Review ·

You have to wonder what kind of impact touring for months on end with Oasis would have on a band. For all but the most vigilant, everything from your nasal passages to your ego would inflate larger than Winston Churchill at a dessert table. From the sound of Origin Vol. 1, Sweden�s the Soundtrack of Our Lives seemed to have at least picked up a few lessons in unchecked hubris after releasing Behind the Music in 2002 and touring with the Gallagher brothers. Origin is a saccharin mouthful of bloated riffs, burdensome lyrical clich�s, and second-rate studio trickery -- songs that lurch rather than rock. In other words, it�s Oasis at their best or the Doves at their absolute worst.


Maybe it�s the whole second-language thing, but I�m struggling to find much meaning, let alone inspiration, in lines like these: �For what you borrow you just won�t keep forever/ When you�re gone to never disappear/ Gone to never disappear� from the hook-wretched ballad �Songs for the Others.� And though the rest of Origin is more upbeat, vocalist Ebbot Lundberg fails to rise above such middling imagery. It�s a situation made all the more painful by his straining baritone and absurdly extravagant song-titles, including �Transcendental Suicide� and �Royal Explosion (Part II)� (both of which, in sound and content, would work better as Monty Python skits).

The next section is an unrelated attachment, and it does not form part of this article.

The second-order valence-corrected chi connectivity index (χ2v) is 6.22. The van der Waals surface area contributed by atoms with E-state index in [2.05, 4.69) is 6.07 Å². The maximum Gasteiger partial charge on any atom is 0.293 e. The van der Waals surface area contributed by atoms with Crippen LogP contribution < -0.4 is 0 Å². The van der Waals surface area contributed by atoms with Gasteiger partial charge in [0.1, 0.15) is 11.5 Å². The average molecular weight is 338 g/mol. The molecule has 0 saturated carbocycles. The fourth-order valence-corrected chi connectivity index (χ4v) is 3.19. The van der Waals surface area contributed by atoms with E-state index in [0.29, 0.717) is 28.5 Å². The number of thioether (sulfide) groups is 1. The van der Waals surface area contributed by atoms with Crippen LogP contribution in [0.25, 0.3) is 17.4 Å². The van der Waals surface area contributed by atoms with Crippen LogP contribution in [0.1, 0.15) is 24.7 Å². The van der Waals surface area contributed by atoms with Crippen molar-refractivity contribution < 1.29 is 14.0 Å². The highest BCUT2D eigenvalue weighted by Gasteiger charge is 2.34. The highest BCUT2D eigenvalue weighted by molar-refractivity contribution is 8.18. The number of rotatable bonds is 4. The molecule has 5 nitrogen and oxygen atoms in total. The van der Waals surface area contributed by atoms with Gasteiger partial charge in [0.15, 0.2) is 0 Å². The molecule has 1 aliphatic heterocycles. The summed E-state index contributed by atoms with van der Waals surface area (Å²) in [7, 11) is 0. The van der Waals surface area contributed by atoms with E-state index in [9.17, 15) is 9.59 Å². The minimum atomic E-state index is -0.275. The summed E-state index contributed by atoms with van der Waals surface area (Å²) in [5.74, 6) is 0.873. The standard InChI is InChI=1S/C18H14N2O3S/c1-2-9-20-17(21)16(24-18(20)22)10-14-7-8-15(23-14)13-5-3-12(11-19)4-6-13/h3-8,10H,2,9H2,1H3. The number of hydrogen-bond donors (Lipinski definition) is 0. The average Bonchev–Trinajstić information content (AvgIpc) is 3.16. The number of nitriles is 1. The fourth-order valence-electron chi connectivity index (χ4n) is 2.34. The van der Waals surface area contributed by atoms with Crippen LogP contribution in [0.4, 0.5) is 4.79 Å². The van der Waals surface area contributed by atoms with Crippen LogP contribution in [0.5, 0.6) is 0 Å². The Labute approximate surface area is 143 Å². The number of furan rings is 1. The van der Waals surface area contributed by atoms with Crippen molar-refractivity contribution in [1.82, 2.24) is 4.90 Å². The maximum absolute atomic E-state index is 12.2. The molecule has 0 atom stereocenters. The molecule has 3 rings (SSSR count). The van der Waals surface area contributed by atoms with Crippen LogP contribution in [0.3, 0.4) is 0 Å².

Flanking Lundberg are five musicians with an assortment of Alpine surnames, none of whom manage more than a spasm of originality across the album�s twelve tracks and two bonus tunes. "Believe I�ve Found� aims for a space epic a la �Wish You Were Here�; �Mother One Track Mind� and �Bigtime� go for cannon-fire AC/DC-isms; and �Midnight Children� enlists French chanteuse Jane Birkin for something resembling lounge. But all of it sounds cribbed, lifeless and past its expiration date.

While Liam and Noel solider on, we can only hope the Soundtrack of our Lives is planning an early retirement. And considering Europe�s generous pensions, the band members should have plenty reason to catch up on their reading, drink some Absolut, and forget about the British music press�s early prophecies of world domination.

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